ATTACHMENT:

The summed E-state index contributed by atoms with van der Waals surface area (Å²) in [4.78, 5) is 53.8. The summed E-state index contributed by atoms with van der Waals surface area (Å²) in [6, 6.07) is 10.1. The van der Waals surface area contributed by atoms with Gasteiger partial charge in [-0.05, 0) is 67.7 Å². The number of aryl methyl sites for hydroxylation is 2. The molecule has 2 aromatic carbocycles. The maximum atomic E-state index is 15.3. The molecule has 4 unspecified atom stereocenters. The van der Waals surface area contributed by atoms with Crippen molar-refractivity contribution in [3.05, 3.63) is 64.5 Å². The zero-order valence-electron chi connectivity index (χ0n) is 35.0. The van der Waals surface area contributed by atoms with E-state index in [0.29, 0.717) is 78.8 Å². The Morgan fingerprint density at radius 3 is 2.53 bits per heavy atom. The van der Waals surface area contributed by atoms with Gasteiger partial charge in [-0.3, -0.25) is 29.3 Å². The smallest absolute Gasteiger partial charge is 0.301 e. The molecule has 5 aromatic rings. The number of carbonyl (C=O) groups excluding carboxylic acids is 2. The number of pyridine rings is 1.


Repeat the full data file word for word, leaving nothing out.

The summed E-state index contributed by atoms with van der Waals surface area (Å²) in [4.78, 5) is 53.8. The summed E-state index contributed by atoms with van der Waals surface area (Å²) in [6, 6.07) is 10.1. The van der Waals surface area contributed by atoms with Gasteiger partial charge in [-0.05, 0) is 67.7 Å². The number of aryl methyl sites for hydroxylation is 2. The molecule has 2 aromatic carbocycles. The maximum atomic E-state index is 15.3. The molecule has 4 unspecified atom stereocenters. The van der Waals surface area contributed by atoms with Crippen molar-refractivity contribution in [3.05, 3.63) is 64.5 Å². The zero-order valence-electron chi connectivity index (χ0n) is 35.0. The van der Waals surface area contributed by atoms with E-state index in [0.29, 0.717) is 78.8 Å². The Morgan fingerprint density at radius 3 is 2.53 bits per heavy atom. The van der Waals surface area contributed by atoms with Gasteiger partial charge in [-0.3, -0.25) is 29.3 Å². The smallest absolute Gasteiger partial charge is 0.301 e. The molecule has 5 aromatic rings. The number of carbonyl (C=O) groups excluding carboxylic acids is 2. The number of pyridine rings is 1.